In the action drama Drive, actress Carey Mulligan plays Irene, the mother of a young son whose father (Oscar Isaacs) is in prison. One day, Driver (Ryan Gosling) meets Irene in an elevator ride at his apartment and he becomes transfixed. When trouble starts, Driver finds himself embroiled even further in Irene’s life.
Following the FilmDistrict Studio panel in Hall H at Comic-Con, Carey Mulligan sat down for a roundtable and talked about how Nicolas Refn was on her fantasy wish list of directors that she wanted to work with, the challenge of making a film where the dialogue has been stripped away, how she wishes she had more stunt work to do, and that she would love to play a butt-kicking heroine in an action movie, but preferably without a spandex costume. Check out what she had to say after the jump:
CAREY MULLIGAN: Does it? That’s awful.
Is it true that you hadn’t worked in awhile before you made Drive?
MULLIGAN: I didn’t work for a year after Wall Street. I finished that in November, and then it was the following October that I did Drive, so I took a year off. I didn’t do anything at all, really. I just hung around.
Was it director Nicolas Refn that really interested you in the project?
MULLIGAN: I did Wall Street, and then everything that happened with An Education took me up until March. I didn’t want to work during that because there was just so much stuff. I didn’t realize you had to go to so many parties. It was a nightmare! I had to go to all these parties! The glamour! No. Then, everything I was reading after that and things that were around just seemed to be a little bit too similar to stuff that I’d done. There were some teenagers that felt a little bit like An Education and some similar roles to Never Let Me Go, and lots of TV things that I’d done earlier on, so I just didn’t find anything.
I had seen Bronson when it came out ‘cause I love Tom Hardy so much, and just thought it was the most incredible film. And then, I watched the Pusher trilogy because it was Nicolas. And then, last summer, I watched Valhalla Rising and emailed my agent and said, “I just want to work with someone like Winding-Refn. I want to work with anyone who makes films like he does.” And he emailed me back and said, “Well, he’s making a film.”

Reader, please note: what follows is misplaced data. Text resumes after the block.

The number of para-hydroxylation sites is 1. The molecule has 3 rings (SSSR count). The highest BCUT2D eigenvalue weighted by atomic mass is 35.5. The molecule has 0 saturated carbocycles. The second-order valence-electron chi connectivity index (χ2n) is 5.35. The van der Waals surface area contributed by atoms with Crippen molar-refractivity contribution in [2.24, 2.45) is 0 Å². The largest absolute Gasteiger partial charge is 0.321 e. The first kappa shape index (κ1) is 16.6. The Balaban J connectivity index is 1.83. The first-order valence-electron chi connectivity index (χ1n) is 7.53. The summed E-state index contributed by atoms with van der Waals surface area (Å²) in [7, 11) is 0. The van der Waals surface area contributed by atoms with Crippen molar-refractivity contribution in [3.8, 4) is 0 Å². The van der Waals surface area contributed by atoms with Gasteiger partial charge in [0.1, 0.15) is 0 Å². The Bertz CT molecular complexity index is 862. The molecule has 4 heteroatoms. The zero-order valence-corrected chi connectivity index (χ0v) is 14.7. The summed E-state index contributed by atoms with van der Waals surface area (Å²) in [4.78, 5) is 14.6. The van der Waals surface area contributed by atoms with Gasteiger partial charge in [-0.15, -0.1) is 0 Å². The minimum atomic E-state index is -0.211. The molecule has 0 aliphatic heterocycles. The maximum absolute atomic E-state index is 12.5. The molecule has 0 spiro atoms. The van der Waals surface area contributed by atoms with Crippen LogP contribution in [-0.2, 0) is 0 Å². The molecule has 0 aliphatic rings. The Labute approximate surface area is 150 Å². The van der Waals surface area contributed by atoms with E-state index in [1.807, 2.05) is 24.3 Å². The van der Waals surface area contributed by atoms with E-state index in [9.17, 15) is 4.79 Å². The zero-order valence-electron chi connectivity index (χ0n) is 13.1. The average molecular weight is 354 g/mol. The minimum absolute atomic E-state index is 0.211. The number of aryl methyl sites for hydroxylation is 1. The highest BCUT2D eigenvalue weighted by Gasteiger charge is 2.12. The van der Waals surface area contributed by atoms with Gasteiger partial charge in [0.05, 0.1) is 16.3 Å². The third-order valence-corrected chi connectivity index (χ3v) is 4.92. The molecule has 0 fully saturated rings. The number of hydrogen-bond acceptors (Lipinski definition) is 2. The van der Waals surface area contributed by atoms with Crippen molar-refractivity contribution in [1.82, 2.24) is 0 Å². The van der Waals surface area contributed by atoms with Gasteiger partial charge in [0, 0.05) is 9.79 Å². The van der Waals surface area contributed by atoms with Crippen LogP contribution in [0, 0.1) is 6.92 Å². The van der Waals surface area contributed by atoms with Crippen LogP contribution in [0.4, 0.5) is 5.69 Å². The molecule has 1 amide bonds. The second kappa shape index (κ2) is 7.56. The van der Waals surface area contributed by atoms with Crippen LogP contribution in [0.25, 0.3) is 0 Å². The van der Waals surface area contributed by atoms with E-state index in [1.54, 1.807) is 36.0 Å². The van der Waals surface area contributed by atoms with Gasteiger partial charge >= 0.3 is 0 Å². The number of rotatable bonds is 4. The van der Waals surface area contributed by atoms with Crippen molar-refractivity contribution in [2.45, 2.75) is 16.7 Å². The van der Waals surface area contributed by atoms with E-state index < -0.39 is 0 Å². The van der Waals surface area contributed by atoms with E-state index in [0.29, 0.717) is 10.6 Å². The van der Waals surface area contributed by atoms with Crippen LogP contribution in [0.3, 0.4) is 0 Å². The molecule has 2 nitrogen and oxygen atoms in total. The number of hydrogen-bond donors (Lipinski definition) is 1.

But, the character was originally written for a slightly older Latina woman, so my agent said, “We’ll get you a meeting and just see what happens.” So, I went and met him at his house. We’d actually met before, in Melbourne, a couple of years ago when I was there on the press tour for An Education, and we hadn’t really spoken very much, but when I walked into his house, Nic is the most brutally person I’ve ever met in my life, and he was sitting on the sofa and he turned and said, “Ah, Carey, you were much fatter last time we met.” So, from then on, I thought, “Right, well, he won’t lie. He’ll always tell me if I’m being crap.” And then, we just had the best time making it. He was on my fantasy wish list of directors, so I was just thrilled to be in it.
If you hadn’t have liked the character, could you have still done the film to work with him?
MULLIGAN: I don’t think I would have walked in and played a precious 16-year-old. I don’t think I would have done anything repetitive. But, other than that, I basically would have done anything to be in his film. It was lucky that it was something quite different for me, but I desperately wanted to work with him.
What did he discuss with you about your character? Do you see her as more of a reactionary character?